Spark Biomedical has developed a device that avoids using drugs to help opioid addicts work through withdrawal symptoms. Called Sparrow Therapy System, the device is placed in the ear. It uses low doses of electricity to stimulate the brain to produce endorphins and manage the fear and pain patients experience during withdrawal.
Opioids were often prescribed as a long-term solution for pain, which led to increased addiction nationwide. Now, 10 to 11 million Americans use them for pain. The COVID-19 pandemic has caused an uptick in opioid abuse in the United States, with at least 40 states reporting an increase in opioid-related deaths since the pandemic began. In an analysis of 500,000 urine drug tests from the national laboratory service Millennium Health, there was a 32 percent increase in the amount of non-prescribed fentanyl, a 20 percent increase in methamphetamine, and a 10 percent increase in cocaine from mid-March to May of 2020. Economic anxiety, loss of jobs and associated health insurance, and anxiety about the virus have all been factors for the increase.
When a patient is in addiction withdrawal, the brain is rewired to make them believe they will die if they cannot satisfy their craving. “It’s not about willpower or logic,” says Spark Biomedical CEO Daniel Powell.“This is about fight or flight and is not a logical process.”
The device’s development was guided in part by acupuncture. It recently received FDA approval to reduce opioid dependence.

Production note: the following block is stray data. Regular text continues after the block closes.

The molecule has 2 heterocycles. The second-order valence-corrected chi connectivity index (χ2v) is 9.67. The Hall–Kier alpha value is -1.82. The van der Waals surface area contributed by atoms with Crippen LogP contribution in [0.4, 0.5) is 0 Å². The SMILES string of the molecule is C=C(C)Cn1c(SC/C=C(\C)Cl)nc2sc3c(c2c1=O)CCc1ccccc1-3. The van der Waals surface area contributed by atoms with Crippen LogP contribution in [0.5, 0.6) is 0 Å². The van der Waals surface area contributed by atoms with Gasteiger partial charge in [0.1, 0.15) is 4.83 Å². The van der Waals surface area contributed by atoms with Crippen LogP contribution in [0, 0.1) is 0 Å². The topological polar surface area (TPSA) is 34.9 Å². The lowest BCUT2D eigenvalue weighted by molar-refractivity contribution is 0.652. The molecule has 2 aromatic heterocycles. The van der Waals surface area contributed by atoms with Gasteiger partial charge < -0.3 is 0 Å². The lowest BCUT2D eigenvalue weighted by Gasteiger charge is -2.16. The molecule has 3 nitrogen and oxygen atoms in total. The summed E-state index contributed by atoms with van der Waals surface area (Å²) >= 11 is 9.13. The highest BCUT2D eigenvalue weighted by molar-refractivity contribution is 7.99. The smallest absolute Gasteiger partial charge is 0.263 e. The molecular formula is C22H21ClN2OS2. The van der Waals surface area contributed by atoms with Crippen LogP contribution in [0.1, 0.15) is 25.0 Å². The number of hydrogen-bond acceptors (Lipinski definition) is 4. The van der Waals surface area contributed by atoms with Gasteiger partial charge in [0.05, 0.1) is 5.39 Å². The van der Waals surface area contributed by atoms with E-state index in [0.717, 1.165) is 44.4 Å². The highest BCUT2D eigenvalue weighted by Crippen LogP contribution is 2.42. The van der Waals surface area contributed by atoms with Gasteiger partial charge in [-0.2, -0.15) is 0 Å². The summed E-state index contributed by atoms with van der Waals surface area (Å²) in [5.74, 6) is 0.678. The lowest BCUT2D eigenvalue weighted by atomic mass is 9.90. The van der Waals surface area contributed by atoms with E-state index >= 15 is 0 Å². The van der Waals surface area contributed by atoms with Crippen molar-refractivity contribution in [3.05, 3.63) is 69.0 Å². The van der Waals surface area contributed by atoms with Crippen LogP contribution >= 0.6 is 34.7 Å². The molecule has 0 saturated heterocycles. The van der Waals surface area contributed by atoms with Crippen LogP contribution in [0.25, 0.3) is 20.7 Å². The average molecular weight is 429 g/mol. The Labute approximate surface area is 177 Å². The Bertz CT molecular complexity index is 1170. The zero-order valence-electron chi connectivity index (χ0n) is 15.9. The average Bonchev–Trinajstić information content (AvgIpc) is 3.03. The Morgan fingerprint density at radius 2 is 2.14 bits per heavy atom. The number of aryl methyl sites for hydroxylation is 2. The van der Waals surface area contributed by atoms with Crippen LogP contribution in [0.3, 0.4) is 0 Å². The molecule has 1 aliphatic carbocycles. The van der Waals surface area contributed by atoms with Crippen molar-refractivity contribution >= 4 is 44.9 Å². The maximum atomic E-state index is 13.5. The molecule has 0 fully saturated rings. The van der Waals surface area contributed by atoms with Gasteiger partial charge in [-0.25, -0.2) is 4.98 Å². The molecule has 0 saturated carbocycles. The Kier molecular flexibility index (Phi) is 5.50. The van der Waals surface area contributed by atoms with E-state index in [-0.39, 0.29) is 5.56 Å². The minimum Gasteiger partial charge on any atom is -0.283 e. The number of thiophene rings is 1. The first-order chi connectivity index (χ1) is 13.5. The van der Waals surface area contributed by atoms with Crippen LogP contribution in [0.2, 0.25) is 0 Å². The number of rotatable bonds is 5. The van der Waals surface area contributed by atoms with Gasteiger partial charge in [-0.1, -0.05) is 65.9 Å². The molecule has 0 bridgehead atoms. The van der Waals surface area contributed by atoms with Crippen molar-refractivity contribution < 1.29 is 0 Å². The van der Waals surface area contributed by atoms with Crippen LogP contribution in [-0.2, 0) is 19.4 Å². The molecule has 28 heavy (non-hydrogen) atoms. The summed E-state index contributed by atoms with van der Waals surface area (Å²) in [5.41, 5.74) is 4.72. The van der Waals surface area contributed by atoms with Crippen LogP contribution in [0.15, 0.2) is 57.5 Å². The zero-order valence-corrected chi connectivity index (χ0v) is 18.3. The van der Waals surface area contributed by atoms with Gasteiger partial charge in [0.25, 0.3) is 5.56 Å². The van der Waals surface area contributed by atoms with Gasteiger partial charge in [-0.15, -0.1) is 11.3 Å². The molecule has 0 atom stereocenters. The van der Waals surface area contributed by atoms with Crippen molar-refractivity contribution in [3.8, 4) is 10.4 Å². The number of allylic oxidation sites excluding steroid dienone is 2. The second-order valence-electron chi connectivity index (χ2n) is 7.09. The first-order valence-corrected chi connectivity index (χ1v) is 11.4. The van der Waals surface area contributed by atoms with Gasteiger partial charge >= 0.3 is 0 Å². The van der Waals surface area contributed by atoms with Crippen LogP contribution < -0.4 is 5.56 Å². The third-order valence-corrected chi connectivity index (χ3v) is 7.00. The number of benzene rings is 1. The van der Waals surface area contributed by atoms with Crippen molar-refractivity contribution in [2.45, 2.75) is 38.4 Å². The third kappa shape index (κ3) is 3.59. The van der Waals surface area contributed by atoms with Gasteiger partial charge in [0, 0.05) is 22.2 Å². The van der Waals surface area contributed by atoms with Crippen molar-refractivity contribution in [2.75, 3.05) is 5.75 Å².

A small earpiece releases electric stimulation that has an immediate impact on how the brain processes withdrawal. It was tested on patients dealing with serious heroin addiction and was used for five to seven days. During the clinical trials, 89 percent of participants experience mild to no symptoms within 60 minutes of the therapy, and one-third had no symptoms following one day of treatment. After the second day, all participants showed a meaningful reduction in withdrawal symptoms. “Because it’s not an opioid-based solution, you’re not introducing more opioids,” Powell says. “Methadone, which is used for recovery, is still an opioid and potentially abusable.”
Moving forward, Spark has plans to see if the device can be used to prevent withdrawal completely. “Ideally, you’d put this on before you ever go into withdrawal, keep the symptoms as low as possible, and never have them go into moderate withdrawal,” Powell says. “That’s how we are going to test it in our next clinical study, is to just put it on right away.”
Powell sees potential in the device for longer-term use to address other mental health issues often connected to opioid-use disorder.“We saw both PTSD and depression scores go down in a positive way in our clinical study. They’re all tied into the same core networks in the brain,” he said.
The company is targeting rehab centers where patients are going through acute detox. Right now, they are focusing on cash-pay detox centers as they work to get reimbursement from the Centers for Medicaid and Medicare Services and other commercial insurance questions. They are also meeting with providers and clinicians to spread the word about the technology and increase its reach.
Part of the conversation is a value proposition for healthcare payers. Keeping a patient in a detox center costs about $1,000 per day, according to Powell. If the device can ensure detox is successful the first time and help avoid readmissions or continued addiction, healthcare payers, such as employers and federal and state governments, will pay less to treat those patients.
The company was founded in Houston, but moved its headquarters to Dallas, and focuses its efforts on the state. It is also looking to expand in states where opioids are especially harmful, such as Ohio and West Virginia, and states that have expanded Medicaid, as those states usually have more funding for behavioral health.